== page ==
The singer Randy Malcom from Gente de Zona performs in Miami in July in a “Patria y Vida” shirt. MEXICO CITY — As thousands marched across Cuba last July in an astonishing protest against the Communist regime, many shouted and sang a common refrain: “Patria y vida!” or “Homeland and life!” The phrase comes from a rap song of the same name, which has become an anthem for a burgeoning movement of young people taking to the internet and to the streets, demanding an end to political oppression and economic misery. The song, written by Yotuel Romero, Descemer Bueno, Maykel Osorbo, Eliecer “el Funky” Márquez Duany and the reggaeton pair Gente de Zona, is nominated for two Latin Grammys, including song of the year, and will be performed on the show Thursday night. “These are the first Grammy Awards for the people of Cuba, the first Grammys for freedom,” Romero said in a phone interview from Miami. “These are the first Grammys where it’s not Yotuel nor Gente Zona that are nominated, it’s patria y vida, it’s Cuba.” The song is a rare instance of Cuban artists directly taking on the regime: The title is a twist on one of the most iconic slogans of the Cuban revolution, patria o muerte, (homeland or death), a phrase that Fidel Castro often used to end his speeches. “It was the antithesis of homeland or death — homeland and life,” Romero said. “I knew that phrase was going to bring a lot of controversy.” And generate controversy it did. After it was released in February, the song was heavily criticized by government figures like President Miguel Díaz-Canel and former culture minister Abel Prieto, who called the track a “musical pamphlet.” and wrote, “There’s nothing more sad than a chorus of annexationists attacking their homeland” on Twitter. But the official criticism did little to stem the song’s popularity. After decades of isolation, internet use became widespread in Cuba in 2018 — many young Cubans are now highly active on social media, where the anthem spread like wildfire. The accompanying video has been viewed more than 9 million times on YouTube. The song’s release came just a few months after hundreds of artists, intellectuals and others demonstrated outside the Ministry of Culture in Havana to protest a slew of recent arrests, including that of the rapper Denis Solís. “That protest transformed the narrative of the opposition in Cuba,” said Rafael Escalona, the director of the Cuban music magazine AM:PM. “There was fertile ground for someone to reap the fruits and create a protest anthem.” On July 11, “Patria y Vida” was transformed into a rallying cry, when Cuba witnessed its largest protests in decades, with Cubans protesting over power outages, food shortages and a lack of medicines. “This is my way of telling you, my people are crying out and I feel their voice,” the song says. “No more lies, my people ask for freedom. No more doctrines, let’s not sing of homeland or death but homeland and life.” Hundreds of people were jailed after the July demonstrations, and at least 40 more were detained on Monday as the regime moved to stifle another planned march. The risks extended to the songwriters too. While most of the artists who collaborated on the song were well known internationally before the track’s release and were also living outside of Cuba, Maykel Osorbo and El Funky still lived on the island: Both were arrested earlier this year, and Osorbo remains in jail. Romero, who lives in Miami, said that he cannot return to the island for fear of arrest. But despite the crackdown, Romero said he is confident that the emerging movement fomented by Cuba’s youth and given a soundtrack by “Patria y Vida” is only just getting started. “This is no longer a movement, it’s generation. It’s the generation patria y vida,” he said. “The generation patria y vida has come to bury the generation patria o muerte.”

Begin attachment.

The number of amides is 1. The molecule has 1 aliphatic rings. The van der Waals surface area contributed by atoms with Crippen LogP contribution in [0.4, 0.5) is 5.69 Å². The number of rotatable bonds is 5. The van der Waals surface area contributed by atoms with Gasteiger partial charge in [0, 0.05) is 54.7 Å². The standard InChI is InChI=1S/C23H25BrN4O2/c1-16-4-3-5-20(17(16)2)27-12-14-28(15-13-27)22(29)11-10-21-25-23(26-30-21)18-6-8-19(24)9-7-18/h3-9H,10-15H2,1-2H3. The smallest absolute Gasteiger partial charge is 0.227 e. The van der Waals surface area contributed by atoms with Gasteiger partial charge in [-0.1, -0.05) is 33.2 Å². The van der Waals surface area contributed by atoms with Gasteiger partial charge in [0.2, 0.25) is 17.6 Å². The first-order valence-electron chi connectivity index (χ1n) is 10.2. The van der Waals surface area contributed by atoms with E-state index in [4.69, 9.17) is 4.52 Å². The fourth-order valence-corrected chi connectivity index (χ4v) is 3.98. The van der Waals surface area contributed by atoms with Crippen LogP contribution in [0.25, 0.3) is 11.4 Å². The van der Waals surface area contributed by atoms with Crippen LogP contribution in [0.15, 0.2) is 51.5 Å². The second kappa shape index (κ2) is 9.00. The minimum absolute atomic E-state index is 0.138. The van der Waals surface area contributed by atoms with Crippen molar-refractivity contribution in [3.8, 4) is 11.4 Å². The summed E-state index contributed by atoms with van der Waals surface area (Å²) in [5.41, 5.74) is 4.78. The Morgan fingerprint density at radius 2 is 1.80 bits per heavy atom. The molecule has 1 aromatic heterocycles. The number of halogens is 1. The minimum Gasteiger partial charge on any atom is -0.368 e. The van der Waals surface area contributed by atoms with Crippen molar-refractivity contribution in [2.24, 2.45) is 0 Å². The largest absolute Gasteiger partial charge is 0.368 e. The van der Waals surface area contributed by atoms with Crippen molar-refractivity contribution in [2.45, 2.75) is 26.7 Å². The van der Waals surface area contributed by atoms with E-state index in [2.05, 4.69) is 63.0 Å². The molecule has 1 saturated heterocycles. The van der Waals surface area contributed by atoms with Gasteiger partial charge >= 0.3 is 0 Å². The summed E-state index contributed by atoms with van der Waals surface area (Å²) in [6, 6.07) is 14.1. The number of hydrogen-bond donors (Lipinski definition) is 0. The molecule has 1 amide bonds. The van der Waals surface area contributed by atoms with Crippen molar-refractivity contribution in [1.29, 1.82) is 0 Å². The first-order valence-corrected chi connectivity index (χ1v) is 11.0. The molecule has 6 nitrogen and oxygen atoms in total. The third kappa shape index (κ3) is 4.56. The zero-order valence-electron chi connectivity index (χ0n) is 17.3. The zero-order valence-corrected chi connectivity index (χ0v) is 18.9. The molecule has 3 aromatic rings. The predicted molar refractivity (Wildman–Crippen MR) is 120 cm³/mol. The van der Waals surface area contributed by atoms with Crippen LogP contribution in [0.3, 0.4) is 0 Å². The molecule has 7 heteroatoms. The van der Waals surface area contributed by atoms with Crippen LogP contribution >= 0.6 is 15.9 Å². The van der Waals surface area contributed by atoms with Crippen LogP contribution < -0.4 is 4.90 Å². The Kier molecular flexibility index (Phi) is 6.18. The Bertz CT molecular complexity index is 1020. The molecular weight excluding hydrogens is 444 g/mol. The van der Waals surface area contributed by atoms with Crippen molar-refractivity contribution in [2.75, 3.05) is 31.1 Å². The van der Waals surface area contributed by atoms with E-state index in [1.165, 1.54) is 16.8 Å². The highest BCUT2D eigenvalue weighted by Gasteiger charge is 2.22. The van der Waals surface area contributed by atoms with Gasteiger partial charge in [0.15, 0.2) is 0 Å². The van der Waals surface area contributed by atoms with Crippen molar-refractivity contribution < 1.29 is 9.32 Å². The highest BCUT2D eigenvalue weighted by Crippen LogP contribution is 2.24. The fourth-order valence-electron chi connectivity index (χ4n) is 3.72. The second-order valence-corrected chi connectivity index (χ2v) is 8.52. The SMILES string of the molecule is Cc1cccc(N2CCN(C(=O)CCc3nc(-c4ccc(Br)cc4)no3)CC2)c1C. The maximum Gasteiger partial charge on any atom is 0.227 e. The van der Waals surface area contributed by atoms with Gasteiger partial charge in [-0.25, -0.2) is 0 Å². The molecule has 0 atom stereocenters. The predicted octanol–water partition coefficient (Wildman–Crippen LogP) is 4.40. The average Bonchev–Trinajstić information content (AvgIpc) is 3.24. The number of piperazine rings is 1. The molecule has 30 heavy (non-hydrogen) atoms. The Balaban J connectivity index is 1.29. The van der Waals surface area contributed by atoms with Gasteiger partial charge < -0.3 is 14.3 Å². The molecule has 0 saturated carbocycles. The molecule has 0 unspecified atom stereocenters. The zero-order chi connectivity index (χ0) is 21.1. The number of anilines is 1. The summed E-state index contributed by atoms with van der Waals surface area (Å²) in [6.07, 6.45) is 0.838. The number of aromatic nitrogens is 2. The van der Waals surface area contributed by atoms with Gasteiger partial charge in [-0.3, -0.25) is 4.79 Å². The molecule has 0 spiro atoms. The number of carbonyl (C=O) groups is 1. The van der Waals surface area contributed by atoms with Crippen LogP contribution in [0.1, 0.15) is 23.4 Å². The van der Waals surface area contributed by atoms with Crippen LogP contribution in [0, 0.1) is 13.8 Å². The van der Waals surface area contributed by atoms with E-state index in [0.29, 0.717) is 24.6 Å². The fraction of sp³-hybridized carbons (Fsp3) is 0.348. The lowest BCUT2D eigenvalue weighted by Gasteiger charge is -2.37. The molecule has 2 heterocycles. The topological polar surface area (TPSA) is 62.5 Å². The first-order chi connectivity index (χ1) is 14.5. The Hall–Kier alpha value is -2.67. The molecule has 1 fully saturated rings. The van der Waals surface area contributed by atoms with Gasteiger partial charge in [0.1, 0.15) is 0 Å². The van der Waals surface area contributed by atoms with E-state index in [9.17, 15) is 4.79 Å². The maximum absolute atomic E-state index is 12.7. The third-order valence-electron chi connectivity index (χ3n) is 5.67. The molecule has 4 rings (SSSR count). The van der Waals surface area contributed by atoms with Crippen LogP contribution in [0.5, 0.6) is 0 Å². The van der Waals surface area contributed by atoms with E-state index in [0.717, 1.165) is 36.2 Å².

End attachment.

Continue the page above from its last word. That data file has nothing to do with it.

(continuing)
Meet the nominees for a hotly watched category: best new artist. María Becerra is one of the 11 nominees for best new artist. The catchall term “Latin music,” grouping together everyone whose first language is Spanish or Portuguese, covers two continents (and sometimes a bit of Europe), making recordings that are released both within and across national borders. At the Latin Grammys, the best new artist category is one way for United States listeners to get early notice of emerging talent abroad — even though, this year, two nominees, the Dominican songwriter and author Rita Indiana and the Venezuelan songwriter Lasso, actually released their debut albums back in 2010. Here’s a quick guide to this year’s competition: The Brazilian pop-rock songwriter Giulia Be (Giulia Bourguignon Marinho) is set to perform on the Latin Grammy telecast. Her first Brazilian hit in 2019 was “Too Bad,” sung in English, but she switched to Portuguese for “Menina Solta” (“Girl on the Loose”), which has become one of Brazil’s most streamed songs since 2019. She has also collaborated with the American songwriter Pink Sweats. The Argentine vocalist María Becerra makes the kind of shimmering pop-reggaeton and relaxed R&B that commands the charts. Though she released her first EP in 2019, her 2021 debut album, “Animal,” put her on the map; she currently has nine features or solo songs on the Billboard Argentina Hot 100. The Argentine producer Bizarrap is a fixture in his country’s trap scene: His freestyle and music sessions, which have become YouTube favorites, showcase upcoming rappers’ lyrical skills over beats he produces himself. In 2021, he expanded his collaborators to include artists outside the borders of his home country and across Spanish-language hip-hop. Snow Tha Product’s session, a bilingual flood of barbs and punch lines from the Mexican American rapper, is also nominated for best rap/hip-hop song. Panama is central to the history of reggaeton, but it’s only recently that artists from the isthmus are getting back into the spotlight. Boza is one of the musicians leading the pack. His fluid reggaeton and glossy dancehall has made him a TikTok sensation; last year’s viral “Hecha Pa’ Mi,” which also appeared on his debut album “Más Negro Que Rojo,” has over 100 million YouTube views. Zoe Gotusso, a songwriter from Argentina, has a breathy, confiding voice; on her hit single “Ganas” and on her solo debut album from 2020, “Mi Primer Día Triste” (“My First Sad Day”), she floats it over largely acoustic folk-pop arrangements that often hint at South American rhythms. Humbe — the Mexican songwriter Humberto Rodríguez Terrazas — made his 2017 debut album, “Sonámbulo” (“Sleepwalker”) when he was 16. He wrote, produced and performed his second album, “Entropia” (“Entropy”), almost entirely on his own, backing his fervent high tenor with largely electronic arrangements and singing, in his hit “El Poeta” (“The Poet”), about a compulsion to make music. After garnering millions of plays on TikTok, Humbe has just released his second album of 2021, “Aurora,” a pandemic collaboration with Emiliano Rodríguez, his brother. Rita Indiana is a certified multihyphenate: one of the foremost figures of contemporary Caribbean literature, and also a force in Dominican music. Her debut album with the band Los Misterios dropped in 2010, establishing her as a cult figure in the Dominican underground. In 2020, she released “Mandinga Times,” her return to music after a decade focusing on her literary career; the album, co-produced by Calle 13’s Eduardo Cabra, is an irreverent, apocalyptic reinvention of gagá, reggaeton and other Afro-Caribbean sounds, sliced up with metal textures and piercing one-liners, like on “Como un Dragón”: “While you were writing a chorus, I wrote five novels.” Andrés Vicente Lazo Uslar, the Venezuelan songwriter who records as Lasso, has been making albums of earnest, upbeat pop-rock since 2010. On his latest, “Las Cuatro Estaciones” (“The Four Seasons”), he upholds the classic-rock ideal of a concept album, following the cycle of a yearlong romance. Born in New York to Chilean parents, the pop star Paloma Mami was 18 when she wrote her first song, “Not Steady” — a bilingual pop-dancehall hit that led her to become the first Chilean artist to sign to Sony Music Latin. Her debut album, “Sueños de Dalí,” elaborates on the sounds she’s been exploring since she was a teenager, blending bleeding-heart R&B with celestial reggaeton lust. The Mexican songwriter Marco Mares, born Marco Antonio Mares Díaz, breezes through styles from Mexico and beyond — ranchera, cumbia, bachata, reggae, even rapping — in genial songs about the ups and downs of love. Juliana Velásquez was a child actor on Colombian TV before emerging as a songwriter. She released her debut album, “Juliana,” in April, and it sets her whispery voice and haunted, vulnerable lyrics amid delicate acoustic arrangements one moment, startling electronic phantasmagoria the next.